Murderous Millennials Claim Their Next Victim: Canned Tuna

Any non-millennial will agree that millennials are murderers. They are slaughtering longstanding industries with modern technology and new life habits.

Do not forget these young consumers are going broke by spending all their money on avocado toast and really cannot buy anything else, either – much less a beginner home. We have documented the dozens of industries millennials have been killing over the course of this business cycle.

Millennials are expected to become a majority of the workforce by the mid-2020s. This leaves room for the idea of creative destruction, a term coined by Joseph Schumpeter in “Capitalism, Socialism and Democracy” in 1942, describes the “process of industrial mutation that incessantly revolutionizes the economic structure from within, incessantly destroying the old one, incessantly creating a new one.”

Century-old tuna companies like StarKist Co., Bumble Bee Foods and Chicken of the Sea International have been put on the chopping block by millennials.

The Wall Street Journal reports millennials are killing canned tuna, as companies desperately try to reboot demand for tuna by marketing it in new pouches and ultra trendy flavors or labeling it as a healthy snack.

Consumption of canned tuna has collapsed 42% per capita from the last three decades through 2016, according to US Department of Agriculture data.

Industry leaders place even more considerable blame on millennial consumers, who want fresher or more convenient options.

“A lot of millennials don’t even own can openers,”  Andy Mecs, vice president of marketing and innovation for Pittsburgh-based StarKist, a subsidiary of South Korea’s Dongwon Group, told the Journal.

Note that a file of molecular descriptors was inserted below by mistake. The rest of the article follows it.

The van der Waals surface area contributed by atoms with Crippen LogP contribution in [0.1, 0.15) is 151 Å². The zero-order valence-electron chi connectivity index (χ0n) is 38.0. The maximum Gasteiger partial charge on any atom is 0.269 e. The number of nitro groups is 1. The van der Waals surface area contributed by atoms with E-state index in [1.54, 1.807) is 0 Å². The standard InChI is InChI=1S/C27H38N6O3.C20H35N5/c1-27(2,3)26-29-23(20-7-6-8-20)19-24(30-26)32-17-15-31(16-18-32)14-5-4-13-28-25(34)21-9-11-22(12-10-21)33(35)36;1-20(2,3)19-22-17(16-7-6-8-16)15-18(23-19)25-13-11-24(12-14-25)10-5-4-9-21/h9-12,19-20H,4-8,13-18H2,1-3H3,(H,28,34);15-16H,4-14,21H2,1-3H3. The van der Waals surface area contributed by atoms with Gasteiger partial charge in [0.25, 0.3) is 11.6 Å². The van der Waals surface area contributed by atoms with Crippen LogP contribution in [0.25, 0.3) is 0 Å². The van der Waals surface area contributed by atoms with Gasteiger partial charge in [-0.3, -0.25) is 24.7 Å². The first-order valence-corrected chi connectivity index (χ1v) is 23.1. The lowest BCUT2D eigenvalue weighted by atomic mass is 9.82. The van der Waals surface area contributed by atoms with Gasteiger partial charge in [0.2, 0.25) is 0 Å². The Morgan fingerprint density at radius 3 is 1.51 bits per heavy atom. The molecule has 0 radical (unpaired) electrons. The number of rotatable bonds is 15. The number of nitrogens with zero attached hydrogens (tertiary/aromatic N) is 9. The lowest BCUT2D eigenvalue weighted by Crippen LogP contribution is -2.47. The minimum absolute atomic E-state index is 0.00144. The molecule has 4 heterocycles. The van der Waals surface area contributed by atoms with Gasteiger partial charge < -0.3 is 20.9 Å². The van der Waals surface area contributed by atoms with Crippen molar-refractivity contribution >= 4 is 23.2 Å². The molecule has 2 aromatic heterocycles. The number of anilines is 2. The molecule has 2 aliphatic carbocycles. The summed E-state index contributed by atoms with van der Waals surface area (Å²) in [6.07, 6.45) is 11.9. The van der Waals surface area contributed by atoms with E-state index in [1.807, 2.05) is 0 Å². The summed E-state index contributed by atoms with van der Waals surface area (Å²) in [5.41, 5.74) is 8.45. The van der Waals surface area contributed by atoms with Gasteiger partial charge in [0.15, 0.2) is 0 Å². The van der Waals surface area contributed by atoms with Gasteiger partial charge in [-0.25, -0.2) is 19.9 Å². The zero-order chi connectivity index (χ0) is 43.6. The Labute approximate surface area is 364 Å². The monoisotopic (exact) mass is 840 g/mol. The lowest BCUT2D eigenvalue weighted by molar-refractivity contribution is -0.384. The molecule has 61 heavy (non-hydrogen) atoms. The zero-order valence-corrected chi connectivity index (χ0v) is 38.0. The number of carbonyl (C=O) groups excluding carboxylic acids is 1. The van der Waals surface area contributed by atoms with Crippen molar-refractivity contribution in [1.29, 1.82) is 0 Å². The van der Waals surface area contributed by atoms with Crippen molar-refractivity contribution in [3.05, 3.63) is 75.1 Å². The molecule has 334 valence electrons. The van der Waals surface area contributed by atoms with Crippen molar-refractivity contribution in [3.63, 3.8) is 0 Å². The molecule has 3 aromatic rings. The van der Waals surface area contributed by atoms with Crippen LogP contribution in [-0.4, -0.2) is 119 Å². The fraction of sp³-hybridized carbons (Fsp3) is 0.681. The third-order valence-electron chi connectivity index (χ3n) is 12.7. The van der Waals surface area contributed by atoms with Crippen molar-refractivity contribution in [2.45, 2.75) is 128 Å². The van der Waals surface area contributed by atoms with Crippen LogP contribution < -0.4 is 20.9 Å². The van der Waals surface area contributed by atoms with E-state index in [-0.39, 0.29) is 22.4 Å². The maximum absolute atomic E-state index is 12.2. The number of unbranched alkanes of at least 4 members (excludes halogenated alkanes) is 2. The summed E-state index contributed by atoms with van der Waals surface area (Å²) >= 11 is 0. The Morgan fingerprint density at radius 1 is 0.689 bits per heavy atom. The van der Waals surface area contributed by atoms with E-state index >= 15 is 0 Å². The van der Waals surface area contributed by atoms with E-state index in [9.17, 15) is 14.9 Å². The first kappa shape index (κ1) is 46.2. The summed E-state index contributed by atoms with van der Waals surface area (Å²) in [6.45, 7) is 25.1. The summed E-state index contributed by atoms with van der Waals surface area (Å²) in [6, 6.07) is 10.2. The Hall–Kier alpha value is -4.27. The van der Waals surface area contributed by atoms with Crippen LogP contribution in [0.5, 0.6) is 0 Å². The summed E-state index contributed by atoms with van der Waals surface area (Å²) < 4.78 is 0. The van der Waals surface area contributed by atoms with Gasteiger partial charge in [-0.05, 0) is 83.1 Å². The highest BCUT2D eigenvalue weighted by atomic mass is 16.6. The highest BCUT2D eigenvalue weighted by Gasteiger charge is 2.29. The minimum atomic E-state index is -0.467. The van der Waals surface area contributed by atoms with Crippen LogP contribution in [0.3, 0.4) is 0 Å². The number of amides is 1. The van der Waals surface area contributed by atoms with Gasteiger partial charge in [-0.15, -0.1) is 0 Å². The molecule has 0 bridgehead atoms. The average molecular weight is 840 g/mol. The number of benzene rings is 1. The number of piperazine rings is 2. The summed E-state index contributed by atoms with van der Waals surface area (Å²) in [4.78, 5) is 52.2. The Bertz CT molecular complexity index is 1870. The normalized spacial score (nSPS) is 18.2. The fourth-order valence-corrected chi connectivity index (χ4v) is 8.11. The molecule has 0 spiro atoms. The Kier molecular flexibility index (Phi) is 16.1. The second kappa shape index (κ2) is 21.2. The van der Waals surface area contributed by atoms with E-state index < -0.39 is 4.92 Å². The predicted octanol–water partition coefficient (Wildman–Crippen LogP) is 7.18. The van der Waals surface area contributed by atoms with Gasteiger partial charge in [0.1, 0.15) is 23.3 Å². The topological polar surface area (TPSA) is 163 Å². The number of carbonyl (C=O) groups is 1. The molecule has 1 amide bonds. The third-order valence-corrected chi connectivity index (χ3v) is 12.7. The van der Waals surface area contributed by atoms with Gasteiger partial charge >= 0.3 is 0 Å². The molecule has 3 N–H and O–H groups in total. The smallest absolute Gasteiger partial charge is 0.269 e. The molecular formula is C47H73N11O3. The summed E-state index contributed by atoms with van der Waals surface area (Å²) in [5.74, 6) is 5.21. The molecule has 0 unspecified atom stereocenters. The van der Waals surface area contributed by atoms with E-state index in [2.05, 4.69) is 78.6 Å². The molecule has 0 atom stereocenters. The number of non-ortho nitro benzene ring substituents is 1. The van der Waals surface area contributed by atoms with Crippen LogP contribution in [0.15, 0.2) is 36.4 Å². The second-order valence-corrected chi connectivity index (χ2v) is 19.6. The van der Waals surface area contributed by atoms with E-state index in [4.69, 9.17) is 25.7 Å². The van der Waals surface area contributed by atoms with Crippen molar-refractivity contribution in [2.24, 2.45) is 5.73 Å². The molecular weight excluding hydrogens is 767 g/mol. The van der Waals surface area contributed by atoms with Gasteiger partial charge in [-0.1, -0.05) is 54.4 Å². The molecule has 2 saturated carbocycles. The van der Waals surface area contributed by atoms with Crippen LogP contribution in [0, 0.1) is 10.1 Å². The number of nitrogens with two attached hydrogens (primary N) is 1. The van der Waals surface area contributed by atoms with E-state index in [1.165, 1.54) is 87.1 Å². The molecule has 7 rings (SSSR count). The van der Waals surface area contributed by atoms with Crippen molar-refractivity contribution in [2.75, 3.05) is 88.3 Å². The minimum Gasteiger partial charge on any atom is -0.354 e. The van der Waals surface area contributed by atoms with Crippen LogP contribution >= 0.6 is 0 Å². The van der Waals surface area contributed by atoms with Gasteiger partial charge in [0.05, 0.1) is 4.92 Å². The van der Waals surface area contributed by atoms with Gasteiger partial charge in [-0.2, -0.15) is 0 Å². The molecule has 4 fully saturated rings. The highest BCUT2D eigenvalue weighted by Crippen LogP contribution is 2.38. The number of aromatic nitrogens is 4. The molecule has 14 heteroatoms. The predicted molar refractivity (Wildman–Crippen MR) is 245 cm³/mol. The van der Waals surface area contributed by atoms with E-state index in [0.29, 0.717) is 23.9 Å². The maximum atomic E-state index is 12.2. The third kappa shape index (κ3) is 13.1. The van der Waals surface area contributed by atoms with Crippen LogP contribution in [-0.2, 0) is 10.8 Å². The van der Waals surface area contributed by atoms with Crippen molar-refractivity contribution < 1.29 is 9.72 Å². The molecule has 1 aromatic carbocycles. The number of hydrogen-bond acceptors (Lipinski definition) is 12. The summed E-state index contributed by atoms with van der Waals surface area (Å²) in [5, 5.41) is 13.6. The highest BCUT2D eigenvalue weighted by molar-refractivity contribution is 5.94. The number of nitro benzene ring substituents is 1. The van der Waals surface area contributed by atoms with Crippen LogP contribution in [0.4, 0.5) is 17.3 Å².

Millennials have been accused of killing major American institutions, including marriage and homeownership.

However, one of the most significant changes could be American pantries. Millennials are abandoning canned tuna for the same reasons they have given up on American cheese and cereal – they are fed up with processed food.

Young consumers are also troubled by tuna’s strong fishy smell, said the Journal.

The tuna trouble started in the mid-1980s when it became associated with killing dolphins and unsustainable fishing practices.

Alternative brands, including Wild Planet Foods Inc. and Safe Catch Inc., are trying to disrupt the status quo and cater to millennials. They are attracting young consumers with bold promises of safer, more sustainable and higher-quality fish. 

Smaller brands, excluding store brands, as of October controlled 6.3% of the packaged tuna market, compared with 3.7% in 2014, according to the Journal.

“Sales have grown tremendously,” said Bill Carvalho, Wild Planet’s founder and president. “Unlike the larger brands, which cook their tuna twice…Wild Planet cooks it fish once in the can, allowing it to marinate in its natural juices and healthy oils.”

“Annual sales now near $100 million for the 14-year old company, which offers 30 items in supermarkets nationwide,” he said.

In response to the fracturing of the market, thanks to those pesky millennials, the two big tuna makers have launched their premium brands in recent years. Bumble Bee sells Wild Selections and StarKist offers Blue Harbor, marketing the lines as sustainably fished.

Similarly, Chicken of the Sea recently began selling resealable cups of trendy flavored tuna earlier this year. 

Timmy Mathew, a 26-year-old tax accountant in Chicago, told the Journal he was not opposed to trying the new tuna products from legacy brands. “There are food trends—quinoa and kale are hot. Canned tuna has never been hot.”

What did social media have to say about this?

 Add canned tuna to the millennial kill list.